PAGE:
The models from around the world that have endured

Some cars burst onto the world stage with much fanfare, only to flop on the showroom floor and be consigned to the automotive history books as a single-generation curio. Others, enjoy an average lifespan, morphing through several generations before fading away quietly.

And then, there are these models, those that have evolved and endured over decades of production, moving from generation to generation to become automotive icons.

Here then, are the five longest-continuously running nameplates still in production.

5. Chevrolet Corvette – 1953

Dubbed ‘America’s sportscar’, the Chevrolet Corvette made its debut in 1953 as a convertible model only, enjoying sales success from the moment it hit the showrooms.

A coupe body style, dubbed ‘Sting Ray’ joined the Corvette line up with the second-generation in 1963 and has been part of the range through successive generations. Now in its eighth-generation, the Corvette broke new ground in 2020, ditching the front-engined layout of the previous seven generations for a mid-engine set-up that has divided opinion amongst diehard ’Vette fans. And, in good news for Aussie fans of the nameplate, it will land here in late-2021 in factory right-hand drive spec, the first time ever for the iconic model.

Fun Fact: A 1977 mid-engined Corvette concept, called ‘Aerovette’ came close to production. Featuring a 5.7-litre V8, the mid-engined ’Vette was approved for production in 1980. But when several of its main supporters all retired from GM management, the newly-appointed Corvette chief designer David R McLellan cancelled the project.

4. Toyota LandCruiser – 1951

You can thank the threat of communism in the 1950s for the Toyota LandCruiser’s existence. With the Korean war in full swing, US forces then still stationed in post-WWII Japan needed a military utility vehicle for its offensive on the Korean peninsula.

Toyota was commissioned to supply the vehicle which utilised its own B-type 3.4-litre inline-six cylinder engine married to a body heavily influenced by the Willys Jeep. That first-gen Toyota Jeep BJ proved a rugged and capable utility, although soon found trouble with Willys’ legal team which claimed Toyota was infringing on its trademark. A quick name change later, and the legend of the Toyota LandCruiser was born.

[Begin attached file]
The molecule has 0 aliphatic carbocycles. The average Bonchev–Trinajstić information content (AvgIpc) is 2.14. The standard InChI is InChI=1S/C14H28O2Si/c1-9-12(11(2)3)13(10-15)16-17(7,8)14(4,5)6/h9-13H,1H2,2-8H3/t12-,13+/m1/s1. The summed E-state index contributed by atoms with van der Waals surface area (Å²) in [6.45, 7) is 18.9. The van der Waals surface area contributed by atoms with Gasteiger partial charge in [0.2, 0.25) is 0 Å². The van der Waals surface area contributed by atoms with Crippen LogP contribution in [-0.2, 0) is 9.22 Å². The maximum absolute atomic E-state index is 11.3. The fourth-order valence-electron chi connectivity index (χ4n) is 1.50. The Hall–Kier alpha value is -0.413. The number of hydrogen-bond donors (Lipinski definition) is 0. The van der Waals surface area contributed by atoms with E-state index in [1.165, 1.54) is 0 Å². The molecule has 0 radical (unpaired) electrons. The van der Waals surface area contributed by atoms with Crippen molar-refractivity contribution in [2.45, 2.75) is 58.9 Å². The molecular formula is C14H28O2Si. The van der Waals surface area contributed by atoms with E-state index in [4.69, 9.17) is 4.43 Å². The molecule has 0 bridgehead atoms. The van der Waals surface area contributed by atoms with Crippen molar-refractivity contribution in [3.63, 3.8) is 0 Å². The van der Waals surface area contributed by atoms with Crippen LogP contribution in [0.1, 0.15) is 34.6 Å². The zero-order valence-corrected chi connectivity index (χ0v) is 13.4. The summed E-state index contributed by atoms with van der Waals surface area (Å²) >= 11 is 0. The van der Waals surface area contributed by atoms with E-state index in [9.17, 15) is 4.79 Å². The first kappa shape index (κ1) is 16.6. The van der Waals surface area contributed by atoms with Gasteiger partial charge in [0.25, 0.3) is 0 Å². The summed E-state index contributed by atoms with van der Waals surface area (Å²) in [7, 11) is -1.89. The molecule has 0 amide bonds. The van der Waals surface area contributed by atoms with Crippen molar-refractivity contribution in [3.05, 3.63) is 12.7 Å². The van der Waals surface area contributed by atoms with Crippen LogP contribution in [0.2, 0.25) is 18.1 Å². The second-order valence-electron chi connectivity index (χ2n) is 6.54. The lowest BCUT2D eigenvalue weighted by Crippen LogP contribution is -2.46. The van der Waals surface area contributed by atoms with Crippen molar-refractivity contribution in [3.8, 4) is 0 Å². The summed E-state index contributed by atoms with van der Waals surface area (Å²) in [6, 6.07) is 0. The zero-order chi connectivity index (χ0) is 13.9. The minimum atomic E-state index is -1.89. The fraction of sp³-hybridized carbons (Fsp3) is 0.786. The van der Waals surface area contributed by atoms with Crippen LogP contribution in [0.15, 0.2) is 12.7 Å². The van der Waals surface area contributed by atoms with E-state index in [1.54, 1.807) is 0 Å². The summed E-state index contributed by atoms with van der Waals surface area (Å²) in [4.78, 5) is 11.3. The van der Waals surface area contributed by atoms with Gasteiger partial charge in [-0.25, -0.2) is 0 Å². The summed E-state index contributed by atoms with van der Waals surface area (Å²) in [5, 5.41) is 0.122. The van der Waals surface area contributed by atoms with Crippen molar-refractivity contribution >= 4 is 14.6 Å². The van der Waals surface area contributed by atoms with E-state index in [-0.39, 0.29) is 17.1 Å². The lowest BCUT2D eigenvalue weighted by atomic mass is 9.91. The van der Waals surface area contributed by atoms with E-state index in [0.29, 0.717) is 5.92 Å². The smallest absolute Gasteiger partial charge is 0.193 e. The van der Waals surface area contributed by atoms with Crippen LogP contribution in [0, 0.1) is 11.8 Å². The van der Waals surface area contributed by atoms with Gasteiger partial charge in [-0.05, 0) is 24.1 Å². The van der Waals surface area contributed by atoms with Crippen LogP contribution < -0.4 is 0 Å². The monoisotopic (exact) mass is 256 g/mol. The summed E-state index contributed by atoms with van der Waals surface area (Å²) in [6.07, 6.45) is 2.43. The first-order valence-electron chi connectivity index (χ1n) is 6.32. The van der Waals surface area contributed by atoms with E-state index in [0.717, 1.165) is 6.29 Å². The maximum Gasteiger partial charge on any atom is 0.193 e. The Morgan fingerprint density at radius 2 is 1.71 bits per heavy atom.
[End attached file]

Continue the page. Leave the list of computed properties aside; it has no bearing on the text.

Now in its eighth generation (J200), the LandCruiser has defined an entire segment, providing the template for what it means to be a tough and capable off-roader.

Fun Fact: The LandCruiser name was coined by Toyota technical director Hanji Umehara who himself was inspired by another tough-as-nail off-road vehicle. “In England we had another competitor – Land Rover. I had to come up with a name for our car that would not sound less dignified than those of our competitors. That is why I decided to call it ‘Land Cruiser’.”

3. Volkswagen Transporter – 1950

When Dutchman Ben Pon sketched his original idea for a light commercial vehicle in 1947, little could he have known that his concept would go on to become the largest selling van in history, through 70 years and six successive generations.

Pon’s design was quite radical for the time, placing the driver at the front of the vehicle and the engine at the rear, not entirely unexpected as the Transporter was built on the existing ‘Beetle’ platform, although VW engineers had to replace the donor car’s floor pan with a stronger ladder frame chassis to help it cope with its 750kg payload.

Volkswagen hadn’t anticipated the success of its original Transporter and by 1964 had racked up one million sales.

Now in its sixth-generation, the VW Transporter has accumulated over 13 million sales in its 70-year lifespan, easily making it the best-selling van in history.

Fun Fact: Fuelled by the success of the Transporter and the Beetle, in the 1960s Volkswagen had a private fleet of 80 cargo ships transporting its cars across the world. It was believed to be the largest private merchant navy in the world.

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